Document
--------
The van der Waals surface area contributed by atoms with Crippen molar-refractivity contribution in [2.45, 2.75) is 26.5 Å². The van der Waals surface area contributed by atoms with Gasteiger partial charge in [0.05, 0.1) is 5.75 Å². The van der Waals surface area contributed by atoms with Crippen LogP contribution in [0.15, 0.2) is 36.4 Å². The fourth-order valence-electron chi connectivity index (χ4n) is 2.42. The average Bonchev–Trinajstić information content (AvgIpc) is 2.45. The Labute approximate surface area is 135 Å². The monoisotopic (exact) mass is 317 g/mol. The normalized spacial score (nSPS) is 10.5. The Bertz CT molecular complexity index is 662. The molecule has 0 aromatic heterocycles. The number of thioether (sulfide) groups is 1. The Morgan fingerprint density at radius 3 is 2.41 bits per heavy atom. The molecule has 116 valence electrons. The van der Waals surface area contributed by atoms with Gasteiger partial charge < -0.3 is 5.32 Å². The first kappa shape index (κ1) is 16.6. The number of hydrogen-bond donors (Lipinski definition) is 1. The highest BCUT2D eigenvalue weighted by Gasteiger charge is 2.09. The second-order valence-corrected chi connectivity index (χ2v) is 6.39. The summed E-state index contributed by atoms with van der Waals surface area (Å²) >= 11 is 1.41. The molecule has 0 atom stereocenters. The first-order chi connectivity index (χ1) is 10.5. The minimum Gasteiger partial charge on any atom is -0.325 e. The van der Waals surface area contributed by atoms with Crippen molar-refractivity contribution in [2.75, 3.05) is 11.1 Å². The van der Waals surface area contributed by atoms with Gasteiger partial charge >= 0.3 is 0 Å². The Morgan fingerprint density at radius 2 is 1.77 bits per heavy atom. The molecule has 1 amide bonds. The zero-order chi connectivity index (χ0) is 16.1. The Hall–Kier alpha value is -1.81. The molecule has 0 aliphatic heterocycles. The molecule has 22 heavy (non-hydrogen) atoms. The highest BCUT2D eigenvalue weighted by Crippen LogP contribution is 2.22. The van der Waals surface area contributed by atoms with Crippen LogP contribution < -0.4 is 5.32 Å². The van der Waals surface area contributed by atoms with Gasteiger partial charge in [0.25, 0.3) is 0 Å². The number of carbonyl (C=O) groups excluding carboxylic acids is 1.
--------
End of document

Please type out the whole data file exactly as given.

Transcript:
The van der Waals surface area contributed by atoms with Crippen molar-refractivity contribution in [2.45, 2.75) is 26.5 Å². The van der Waals surface area contributed by atoms with Gasteiger partial charge in [0.05, 0.1) is 5.75 Å². The van der Waals surface area contributed by atoms with Crippen LogP contribution in [0.15, 0.2) is 36.4 Å². The fourth-order valence-electron chi connectivity index (χ4n) is 2.42. The average Bonchev–Trinajstić information content (AvgIpc) is 2.45. The Labute approximate surface area is 135 Å². The monoisotopic (exact) mass is 317 g/mol. The normalized spacial score (nSPS) is 10.5. The Bertz CT molecular complexity index is 662. The molecule has 0 aromatic heterocycles. The number of thioether (sulfide) groups is 1. The Morgan fingerprint density at radius 3 is 2.41 bits per heavy atom. The molecule has 116 valence electrons. The van der Waals surface area contributed by atoms with Gasteiger partial charge < -0.3 is 5.32 Å². The first kappa shape index (κ1) is 16.6. The number of hydrogen-bond donors (Lipinski definition) is 1. The highest BCUT2D eigenvalue weighted by Gasteiger charge is 2.09. The second-order valence-corrected chi connectivity index (χ2v) is 6.39. The summed E-state index contributed by atoms with van der Waals surface area (Å²) >= 11 is 1.41. The molecule has 0 atom stereocenters. The first-order chi connectivity index (χ1) is 10.5. The minimum Gasteiger partial charge on any atom is -0.325 e. The van der Waals surface area contributed by atoms with Crippen molar-refractivity contribution in [2.75, 3.05) is 11.1 Å². The van der Waals surface area contributed by atoms with Gasteiger partial charge >= 0.3 is 0 Å². The Morgan fingerprint density at radius 2 is 1.77 bits per heavy atom. The molecule has 1 amide bonds. The zero-order chi connectivity index (χ0) is 16.1. The Hall–Kier alpha value is -1.81. The molecule has 0 aliphatic heterocycles. The molecule has 22 heavy (non-hydrogen) atoms. The highest BCUT2D eigenvalue weighted by Crippen LogP contribution is 2.22. The van der Waals surface area contributed by atoms with Crippen LogP contribution < -0.4 is 5.32 Å². The van der Waals surface area contributed by atoms with Gasteiger partial charge in [0.25, 0.3) is 0 Å². The number of carbonyl (C=O) groups excluding carboxylic acids is 1.